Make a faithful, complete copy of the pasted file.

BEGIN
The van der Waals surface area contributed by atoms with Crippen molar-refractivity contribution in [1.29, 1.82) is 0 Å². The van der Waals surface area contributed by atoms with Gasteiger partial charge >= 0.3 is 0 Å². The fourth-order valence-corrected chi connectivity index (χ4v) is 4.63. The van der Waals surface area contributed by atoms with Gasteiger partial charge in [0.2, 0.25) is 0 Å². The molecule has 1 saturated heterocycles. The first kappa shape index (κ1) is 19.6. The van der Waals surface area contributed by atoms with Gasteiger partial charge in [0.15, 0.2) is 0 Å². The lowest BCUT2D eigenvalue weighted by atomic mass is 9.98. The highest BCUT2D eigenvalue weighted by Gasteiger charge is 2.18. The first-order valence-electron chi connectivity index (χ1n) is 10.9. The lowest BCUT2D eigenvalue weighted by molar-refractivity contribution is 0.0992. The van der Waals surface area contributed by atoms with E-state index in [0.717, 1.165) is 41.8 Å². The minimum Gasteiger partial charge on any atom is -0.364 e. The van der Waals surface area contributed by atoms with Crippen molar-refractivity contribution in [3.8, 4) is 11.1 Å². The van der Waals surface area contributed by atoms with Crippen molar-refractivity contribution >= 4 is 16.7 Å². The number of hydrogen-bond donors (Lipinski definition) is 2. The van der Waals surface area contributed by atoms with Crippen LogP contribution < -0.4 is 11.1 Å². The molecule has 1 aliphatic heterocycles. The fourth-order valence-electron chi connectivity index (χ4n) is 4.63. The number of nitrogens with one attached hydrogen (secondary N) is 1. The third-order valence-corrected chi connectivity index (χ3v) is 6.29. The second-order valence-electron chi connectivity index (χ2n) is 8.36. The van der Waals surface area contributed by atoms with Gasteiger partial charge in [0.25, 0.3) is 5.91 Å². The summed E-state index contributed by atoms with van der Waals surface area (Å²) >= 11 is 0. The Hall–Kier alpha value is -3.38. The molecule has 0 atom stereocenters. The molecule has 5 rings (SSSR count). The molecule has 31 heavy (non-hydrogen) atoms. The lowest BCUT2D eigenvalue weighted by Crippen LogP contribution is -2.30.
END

The van der Waals surface area contributed by atoms with Crippen molar-refractivity contribution in [1.29, 1.82) is 0 Å². The van der Waals surface area contributed by atoms with Gasteiger partial charge >= 0.3 is 0 Å². The fourth-order valence-corrected chi connectivity index (χ4v) is 4.63. The van der Waals surface area contributed by atoms with Gasteiger partial charge in [0.2, 0.25) is 0 Å². The molecule has 1 saturated heterocycles. The first kappa shape index (κ1) is 19.6. The van der Waals surface area contributed by atoms with Gasteiger partial charge in [0.15, 0.2) is 0 Å². The lowest BCUT2D eigenvalue weighted by atomic mass is 9.98. The highest BCUT2D eigenvalue weighted by Gasteiger charge is 2.18. The first-order valence-electron chi connectivity index (χ1n) is 10.9. The lowest BCUT2D eigenvalue weighted by molar-refractivity contribution is 0.0992. The van der Waals surface area contributed by atoms with E-state index in [0.717, 1.165) is 41.8 Å². The minimum Gasteiger partial charge on any atom is -0.364 e. The van der Waals surface area contributed by atoms with Crippen molar-refractivity contribution in [3.8, 4) is 11.1 Å². The van der Waals surface area contributed by atoms with Crippen molar-refractivity contribution >= 4 is 16.7 Å². The number of hydrogen-bond donors (Lipinski definition) is 2. The van der Waals surface area contributed by atoms with Crippen LogP contribution < -0.4 is 11.1 Å². The molecule has 1 aliphatic heterocycles. The fourth-order valence-electron chi connectivity index (χ4n) is 4.63. The number of nitrogens with one attached hydrogen (secondary N) is 1. The third-order valence-corrected chi connectivity index (χ3v) is 6.29. The second-order valence-electron chi connectivity index (χ2n) is 8.36. The van der Waals surface area contributed by atoms with Gasteiger partial charge in [0.25, 0.3) is 5.91 Å². The summed E-state index contributed by atoms with van der Waals surface area (Å²) >= 11 is 0. The Hall–Kier alpha value is -3.38. The molecule has 0 atom stereocenters. The molecule has 5 rings (SSSR count). The molecule has 31 heavy (non-hydrogen) atoms. The lowest BCUT2D eigenvalue weighted by Crippen LogP contribution is -2.30.